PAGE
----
- 11/11/19 - Mercury will transit the sun between 5:30-11:30 AM (MST). We hope to have some viewing opportunities that day at the observatory and will certainly share some images if any are captured. Proper solar viewing equipment is required to see this event (do NOT look at the sun without properly filtered equipment). You can also view the transit live from this website: click HERE or HERE (Griffith Observatory, Las Angeles). The next Mercury transit is in 2032.
- 10/21/19 - The Orionid Meteor Shower peaks on Oct. 21st & 22nd. Forecasters predict up to 20 meteors/hour if conditions are good.
- 9/25/19 - A moderate geomagnetic storm is forecasted over the next few days so be on the lookout for northern lights!
- 9/4/19 - School has started up and so will our CMS Astronomy Club. Our first meeting will be in October (see the Astronomy Club link)
- 8/8/19 - The 2019 Perseid Meteor Shower will light up the skies this month. The peak mornings will be Aug. 11, 12, and 13. Moonlight may interfere a bit during this time so astronomers are suggesting viewing during the early mornings of the 9th and 10th.
- 7/3/19 - The Park County Library Summer Reading Program is offering an opportunity for children and their families to enjoy an evening program at the CMS Observatory on Tuesday, July 9th from 9:30-10:30 pm. Call or visit the library for more details.
- 5/31/19 - The big telescope has been repaired and is once again mounted on the Paramount computerized base. It awaits some clear nights for us to get it balanced & pointing accurately again.
- 4/1/19 - Our big telescope is being repaired/tuned up. It should be back in action later this month (and before our next Astronomy Club / Open House).
- 1/15/19 - This weekend the observatory will have an open house on Sunday, January 20th, between 8:30 - 10:00 pm to view the total lunar eclipse (weather permitting) . This eclipse happens at perigee so it is also a "super moon". Check out our Astronomy Club page for more details.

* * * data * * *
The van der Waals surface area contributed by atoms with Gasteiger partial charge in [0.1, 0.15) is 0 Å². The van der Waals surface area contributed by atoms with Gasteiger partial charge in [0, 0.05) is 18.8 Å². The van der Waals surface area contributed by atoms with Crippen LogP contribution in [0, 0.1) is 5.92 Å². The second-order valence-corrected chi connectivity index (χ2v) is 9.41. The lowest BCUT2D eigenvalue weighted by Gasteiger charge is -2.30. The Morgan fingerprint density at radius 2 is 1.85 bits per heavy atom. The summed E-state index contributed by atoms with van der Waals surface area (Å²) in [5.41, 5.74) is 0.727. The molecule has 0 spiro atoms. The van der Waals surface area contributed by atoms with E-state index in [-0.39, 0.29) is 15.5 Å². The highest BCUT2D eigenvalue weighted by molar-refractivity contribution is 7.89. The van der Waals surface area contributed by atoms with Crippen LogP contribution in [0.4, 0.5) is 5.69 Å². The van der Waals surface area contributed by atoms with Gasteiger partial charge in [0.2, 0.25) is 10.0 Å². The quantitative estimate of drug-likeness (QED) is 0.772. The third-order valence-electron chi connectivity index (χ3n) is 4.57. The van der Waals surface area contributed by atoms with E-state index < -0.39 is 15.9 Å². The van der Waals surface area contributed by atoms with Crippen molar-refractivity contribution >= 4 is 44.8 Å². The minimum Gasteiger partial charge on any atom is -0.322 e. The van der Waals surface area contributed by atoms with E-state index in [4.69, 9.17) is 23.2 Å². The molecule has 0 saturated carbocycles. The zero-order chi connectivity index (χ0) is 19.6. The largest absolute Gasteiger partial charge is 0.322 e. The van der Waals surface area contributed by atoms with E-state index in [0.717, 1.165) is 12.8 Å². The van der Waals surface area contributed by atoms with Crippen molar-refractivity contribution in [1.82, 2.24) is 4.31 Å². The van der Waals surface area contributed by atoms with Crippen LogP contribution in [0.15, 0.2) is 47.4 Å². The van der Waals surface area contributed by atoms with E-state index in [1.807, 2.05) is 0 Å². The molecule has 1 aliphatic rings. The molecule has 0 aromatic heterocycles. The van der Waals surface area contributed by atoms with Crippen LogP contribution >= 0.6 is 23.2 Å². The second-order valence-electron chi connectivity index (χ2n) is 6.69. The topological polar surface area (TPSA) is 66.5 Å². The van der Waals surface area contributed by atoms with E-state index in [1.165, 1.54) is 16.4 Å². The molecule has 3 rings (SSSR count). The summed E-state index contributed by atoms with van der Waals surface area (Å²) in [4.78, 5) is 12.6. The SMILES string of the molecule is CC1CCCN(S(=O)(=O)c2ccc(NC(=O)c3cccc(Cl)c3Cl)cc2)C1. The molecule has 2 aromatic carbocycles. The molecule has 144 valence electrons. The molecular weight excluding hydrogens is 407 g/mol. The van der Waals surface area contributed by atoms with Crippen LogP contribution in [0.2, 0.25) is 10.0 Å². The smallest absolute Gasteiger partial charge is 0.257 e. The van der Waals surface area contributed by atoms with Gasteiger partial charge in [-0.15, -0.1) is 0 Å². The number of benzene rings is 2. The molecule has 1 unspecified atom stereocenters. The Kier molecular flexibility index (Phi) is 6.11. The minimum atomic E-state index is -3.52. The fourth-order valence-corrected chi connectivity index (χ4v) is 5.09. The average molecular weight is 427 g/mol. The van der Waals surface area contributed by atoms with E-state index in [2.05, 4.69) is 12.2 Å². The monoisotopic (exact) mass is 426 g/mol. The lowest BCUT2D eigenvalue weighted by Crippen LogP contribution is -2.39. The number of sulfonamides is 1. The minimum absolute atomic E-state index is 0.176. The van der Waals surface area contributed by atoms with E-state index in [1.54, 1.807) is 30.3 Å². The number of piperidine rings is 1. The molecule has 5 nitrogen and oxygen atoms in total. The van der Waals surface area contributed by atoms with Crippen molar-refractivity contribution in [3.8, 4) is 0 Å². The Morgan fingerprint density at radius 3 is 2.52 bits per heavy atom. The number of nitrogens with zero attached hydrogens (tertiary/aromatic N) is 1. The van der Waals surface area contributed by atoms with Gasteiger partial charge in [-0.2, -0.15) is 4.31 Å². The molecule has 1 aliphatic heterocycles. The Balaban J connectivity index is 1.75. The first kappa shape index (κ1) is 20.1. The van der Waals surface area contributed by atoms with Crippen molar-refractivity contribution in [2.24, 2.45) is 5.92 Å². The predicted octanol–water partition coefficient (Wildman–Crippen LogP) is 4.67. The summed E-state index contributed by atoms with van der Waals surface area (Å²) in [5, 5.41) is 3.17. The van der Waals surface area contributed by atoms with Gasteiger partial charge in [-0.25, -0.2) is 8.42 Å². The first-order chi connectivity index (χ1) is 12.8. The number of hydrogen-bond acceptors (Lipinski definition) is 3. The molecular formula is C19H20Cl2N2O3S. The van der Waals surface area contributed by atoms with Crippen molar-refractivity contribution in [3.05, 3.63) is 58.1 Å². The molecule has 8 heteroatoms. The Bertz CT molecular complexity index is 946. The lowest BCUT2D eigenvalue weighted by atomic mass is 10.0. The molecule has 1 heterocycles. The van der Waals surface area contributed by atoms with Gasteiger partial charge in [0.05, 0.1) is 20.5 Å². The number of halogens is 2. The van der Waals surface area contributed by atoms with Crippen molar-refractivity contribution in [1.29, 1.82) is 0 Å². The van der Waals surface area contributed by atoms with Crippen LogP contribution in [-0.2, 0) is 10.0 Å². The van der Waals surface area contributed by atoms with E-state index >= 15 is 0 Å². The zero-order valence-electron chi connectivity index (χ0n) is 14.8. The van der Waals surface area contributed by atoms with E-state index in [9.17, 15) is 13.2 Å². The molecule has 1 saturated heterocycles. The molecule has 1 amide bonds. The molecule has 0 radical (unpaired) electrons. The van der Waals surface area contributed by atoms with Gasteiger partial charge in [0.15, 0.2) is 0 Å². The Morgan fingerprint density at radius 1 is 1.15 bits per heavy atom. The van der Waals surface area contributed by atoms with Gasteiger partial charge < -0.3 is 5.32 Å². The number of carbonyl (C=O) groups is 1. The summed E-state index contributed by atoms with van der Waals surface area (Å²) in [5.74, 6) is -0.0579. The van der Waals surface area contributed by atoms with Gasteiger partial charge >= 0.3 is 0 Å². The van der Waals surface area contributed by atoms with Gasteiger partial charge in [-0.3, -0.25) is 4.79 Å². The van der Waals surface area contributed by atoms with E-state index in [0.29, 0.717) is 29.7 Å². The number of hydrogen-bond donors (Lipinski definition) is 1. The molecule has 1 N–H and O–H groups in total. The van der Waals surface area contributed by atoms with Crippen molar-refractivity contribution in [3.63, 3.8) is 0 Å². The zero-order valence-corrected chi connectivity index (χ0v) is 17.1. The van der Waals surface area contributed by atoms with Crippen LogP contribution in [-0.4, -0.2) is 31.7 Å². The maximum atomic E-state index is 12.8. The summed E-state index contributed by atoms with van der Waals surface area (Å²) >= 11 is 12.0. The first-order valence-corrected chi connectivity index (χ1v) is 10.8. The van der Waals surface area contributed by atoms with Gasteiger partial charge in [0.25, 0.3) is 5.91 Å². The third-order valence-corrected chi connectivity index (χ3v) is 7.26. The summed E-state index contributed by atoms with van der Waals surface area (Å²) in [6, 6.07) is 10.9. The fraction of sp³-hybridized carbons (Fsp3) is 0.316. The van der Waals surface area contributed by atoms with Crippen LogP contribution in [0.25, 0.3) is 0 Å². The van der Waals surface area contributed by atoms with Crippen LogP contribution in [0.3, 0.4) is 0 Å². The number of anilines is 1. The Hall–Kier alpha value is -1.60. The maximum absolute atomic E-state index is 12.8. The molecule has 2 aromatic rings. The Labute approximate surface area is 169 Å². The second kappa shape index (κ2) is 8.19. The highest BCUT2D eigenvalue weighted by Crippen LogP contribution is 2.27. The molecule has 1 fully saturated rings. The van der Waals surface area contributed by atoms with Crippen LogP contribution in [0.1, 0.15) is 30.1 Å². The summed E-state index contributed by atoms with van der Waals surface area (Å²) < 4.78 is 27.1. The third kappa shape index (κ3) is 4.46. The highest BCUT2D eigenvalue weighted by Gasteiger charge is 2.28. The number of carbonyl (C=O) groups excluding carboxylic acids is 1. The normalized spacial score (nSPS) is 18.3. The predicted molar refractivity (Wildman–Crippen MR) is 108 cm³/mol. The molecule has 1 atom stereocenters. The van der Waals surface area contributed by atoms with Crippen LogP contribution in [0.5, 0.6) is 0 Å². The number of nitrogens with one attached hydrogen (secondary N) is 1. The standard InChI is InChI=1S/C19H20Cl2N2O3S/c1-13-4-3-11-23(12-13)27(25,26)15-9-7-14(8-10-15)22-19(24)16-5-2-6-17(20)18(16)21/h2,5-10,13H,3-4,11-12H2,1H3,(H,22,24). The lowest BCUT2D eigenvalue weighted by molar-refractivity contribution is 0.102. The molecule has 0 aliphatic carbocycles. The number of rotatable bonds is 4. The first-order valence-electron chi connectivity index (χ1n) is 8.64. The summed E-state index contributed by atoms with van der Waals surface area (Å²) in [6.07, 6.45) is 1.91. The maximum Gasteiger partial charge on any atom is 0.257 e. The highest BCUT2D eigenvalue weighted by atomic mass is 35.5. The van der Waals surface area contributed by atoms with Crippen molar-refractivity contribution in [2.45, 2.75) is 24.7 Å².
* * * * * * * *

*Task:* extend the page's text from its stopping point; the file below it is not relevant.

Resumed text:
- 12/17/18 - Looking ahead to January 2018, there is a total lunar eclipse that will be visible across all of the US on Jan. 20. Click HERE for detailed information. The partial eclipse begins in our area around 8:30pm and ends around midnight. The total eclipse begins at 9:40pm and lasts for an hour.
- 12/13/18 - This evening is our December observatory open house and CMS Astronomy Club meeting. Our focus will be comets -specifically Comet 46P/Wirtanen. Click on the CMS Astronomy Club tab for this months meeting time as well as those for the rest of the year. HERE is a good video clip on the comet.
- 11/26/18 - The names of several CMS students went up on the Mars InSight lander as part of a NASA program and are due to land on the red planet this afternoon. Our names were etched on a microchip (along with a couple million other names) which was attached to the InSight lander. So in a small way, Cody Middle School is part of this historic mission!
- 10/24/18 - This fall holds some pretty cool observing opportunities. The annual Orionid (mid-October) and the Leonid (mid-November) meteor showers are always fun to observe. Also, this year comet 46P/Wirtanen should make quite a showing. This 1 km-wide chunk of ice and dirt reaches it's closest pass to Earth on Dec. 16th - only just over 11 million km away! It should become visible to the naked eye.
- 10/18/18 - Thurs. evening at 7:30 pm will be our first CMS Astronomy Club of the year and will serve as the "grand reopening" of the observatory after the complete remodel of the facility over the summer.
- 8/12/18 - Sun. night and Mon. AM is the great Perseid Meteor Shower. If clouds and wildfire smoke don't impede visibility, it should be quite a show! Sun. after dark look to the NE and by the early Mon. morning hours you should face NW to have the greatest meteor watching experience. Head out of town to a dark site increase the number of visible meteors.
- Summer 2018 - This was a big summer for the observatory as it received a complete overhaul (new siding, carpet, drywall, roof, and an addition for a planetarium!